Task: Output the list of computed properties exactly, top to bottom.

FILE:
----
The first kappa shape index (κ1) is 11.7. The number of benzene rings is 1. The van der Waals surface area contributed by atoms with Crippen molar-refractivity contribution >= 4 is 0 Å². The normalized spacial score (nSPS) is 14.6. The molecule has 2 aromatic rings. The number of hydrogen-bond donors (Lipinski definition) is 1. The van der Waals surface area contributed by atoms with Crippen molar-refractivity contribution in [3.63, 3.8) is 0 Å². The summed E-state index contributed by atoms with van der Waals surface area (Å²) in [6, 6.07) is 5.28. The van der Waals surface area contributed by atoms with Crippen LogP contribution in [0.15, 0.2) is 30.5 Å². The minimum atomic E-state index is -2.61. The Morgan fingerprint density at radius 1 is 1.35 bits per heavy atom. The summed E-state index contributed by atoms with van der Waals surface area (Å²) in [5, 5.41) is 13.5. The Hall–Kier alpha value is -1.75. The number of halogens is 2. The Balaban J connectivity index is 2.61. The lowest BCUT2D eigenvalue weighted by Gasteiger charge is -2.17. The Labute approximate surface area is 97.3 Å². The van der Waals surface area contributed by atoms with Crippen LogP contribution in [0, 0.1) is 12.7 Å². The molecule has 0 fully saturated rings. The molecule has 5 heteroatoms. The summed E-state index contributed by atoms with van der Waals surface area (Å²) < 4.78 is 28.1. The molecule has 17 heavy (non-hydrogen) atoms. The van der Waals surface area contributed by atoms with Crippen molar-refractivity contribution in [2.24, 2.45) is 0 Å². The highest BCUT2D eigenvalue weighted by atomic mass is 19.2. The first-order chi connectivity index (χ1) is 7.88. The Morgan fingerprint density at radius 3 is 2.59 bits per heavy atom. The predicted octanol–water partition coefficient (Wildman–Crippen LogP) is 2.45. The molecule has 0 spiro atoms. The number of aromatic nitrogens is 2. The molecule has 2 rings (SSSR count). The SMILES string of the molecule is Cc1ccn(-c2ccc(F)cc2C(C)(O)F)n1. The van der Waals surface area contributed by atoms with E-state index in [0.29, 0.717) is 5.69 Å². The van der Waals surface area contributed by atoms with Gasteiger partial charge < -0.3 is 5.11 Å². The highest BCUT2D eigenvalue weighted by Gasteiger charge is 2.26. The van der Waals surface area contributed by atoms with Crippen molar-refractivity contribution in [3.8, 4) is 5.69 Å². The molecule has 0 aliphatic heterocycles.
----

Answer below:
The first kappa shape index (κ1) is 11.7. The number of benzene rings is 1. The van der Waals surface area contributed by atoms with Crippen molar-refractivity contribution >= 4 is 0 Å². The normalized spacial score (nSPS) is 14.6. The molecule has 2 aromatic rings. The number of hydrogen-bond donors (Lipinski definition) is 1. The van der Waals surface area contributed by atoms with Crippen molar-refractivity contribution in [3.63, 3.8) is 0 Å². The summed E-state index contributed by atoms with van der Waals surface area (Å²) in [6, 6.07) is 5.28. The van der Waals surface area contributed by atoms with Crippen LogP contribution in [0.15, 0.2) is 30.5 Å². The minimum atomic E-state index is -2.61. The Morgan fingerprint density at radius 1 is 1.35 bits per heavy atom. The summed E-state index contributed by atoms with van der Waals surface area (Å²) in [5, 5.41) is 13.5. The Hall–Kier alpha value is -1.75. The number of halogens is 2. The Balaban J connectivity index is 2.61. The lowest BCUT2D eigenvalue weighted by Gasteiger charge is -2.17. The Labute approximate surface area is 97.3 Å². The van der Waals surface area contributed by atoms with Crippen LogP contribution in [0, 0.1) is 12.7 Å². The molecule has 0 fully saturated rings. The molecule has 5 heteroatoms. The summed E-state index contributed by atoms with van der Waals surface area (Å²) < 4.78 is 28.1. The molecule has 17 heavy (non-hydrogen) atoms. The van der Waals surface area contributed by atoms with Crippen molar-refractivity contribution in [2.24, 2.45) is 0 Å². The highest BCUT2D eigenvalue weighted by atomic mass is 19.2. The first-order chi connectivity index (χ1) is 7.88. The Morgan fingerprint density at radius 3 is 2.59 bits per heavy atom. The predicted octanol–water partition coefficient (Wildman–Crippen LogP) is 2.45. The molecule has 0 spiro atoms. The number of aromatic nitrogens is 2. The molecule has 2 rings (SSSR count). The SMILES string of the molecule is Cc1ccn(-c2ccc(F)cc2C(C)(O)F)n1. The van der Waals surface area contributed by atoms with E-state index in [0.29, 0.717) is 5.69 Å². The van der Waals surface area contributed by atoms with Gasteiger partial charge < -0.3 is 5.11 Å². The highest BCUT2D eigenvalue weighted by Gasteiger charge is 2.26. The van der Waals surface area contributed by atoms with Crippen molar-refractivity contribution in [3.8, 4) is 5.69 Å². The molecule has 0 aliphatic heterocycles.